Flooring company Havwoods specialise in wood of all kinda with products suitable for floors, cladding, and joinery. But their use of the outer bark of the cork tree is something for the Tile Addict.
By laying the cork in a variety of ways, a range of styles can be achieved out of the material. There are three 3D designs on offer with various shapes and ridges that create a tactile surface. They are available in three colours – white, natural, and grey – and two sizes – 300 by 300mm and 150 by 150mm.
The larger panels showcase the texture and interior of cork. The layered cork on Skifer has a natural finish with veining visible from the slabs in varied thicknesses. Roda and Node have a look of rough grey bark, layered, cracked, and textured. Also with a natural finish are Eden and Ranor which have an organic look and appealing texture.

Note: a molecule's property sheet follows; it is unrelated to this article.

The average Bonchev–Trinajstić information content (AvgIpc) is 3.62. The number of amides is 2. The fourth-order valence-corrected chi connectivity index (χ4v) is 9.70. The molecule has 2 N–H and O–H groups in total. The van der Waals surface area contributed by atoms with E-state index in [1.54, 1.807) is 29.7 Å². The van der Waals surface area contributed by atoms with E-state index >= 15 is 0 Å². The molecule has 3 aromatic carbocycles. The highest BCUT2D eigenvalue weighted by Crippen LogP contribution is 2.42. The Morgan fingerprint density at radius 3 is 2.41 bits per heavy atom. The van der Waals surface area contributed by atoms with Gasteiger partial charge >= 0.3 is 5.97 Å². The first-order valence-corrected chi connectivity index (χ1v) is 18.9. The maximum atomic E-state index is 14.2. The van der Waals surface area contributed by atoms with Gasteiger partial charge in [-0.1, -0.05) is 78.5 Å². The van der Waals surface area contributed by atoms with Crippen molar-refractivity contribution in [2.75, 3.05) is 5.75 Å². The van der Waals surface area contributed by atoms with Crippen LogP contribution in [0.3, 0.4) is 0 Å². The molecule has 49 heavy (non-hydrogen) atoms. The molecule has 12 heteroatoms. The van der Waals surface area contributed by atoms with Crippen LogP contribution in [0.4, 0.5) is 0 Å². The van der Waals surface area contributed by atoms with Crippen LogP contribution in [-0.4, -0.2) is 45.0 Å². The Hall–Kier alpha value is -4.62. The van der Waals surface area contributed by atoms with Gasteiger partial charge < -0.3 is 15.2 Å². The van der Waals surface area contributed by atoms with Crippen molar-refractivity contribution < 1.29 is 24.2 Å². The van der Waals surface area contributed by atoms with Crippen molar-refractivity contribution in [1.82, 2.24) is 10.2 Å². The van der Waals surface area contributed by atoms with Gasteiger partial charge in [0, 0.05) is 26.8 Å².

The visual variety of cork is also shown on products with a waxed finish. Toulon has an almost artistic quality with alternating veined squares. Paris is a cork terrazzo of sorts, with pulped areas separating larger cork pieces. Lille, Metz, Jazz, and Lyon further demonstrate the different visuals that can be achieved with cork. The large panels are available in 300 by 600mm and 900 by 600mm.
As a highly environmentally friendly material, it’s great to see cork being utilised to create such a diverse range of surfaces. Havwood state that it can be harvested from the same tree for up to 200 years, making it an ideal sustainable decorating material.
A new post by Hanna Simpson, Diary of a Tile Addict, September 2019.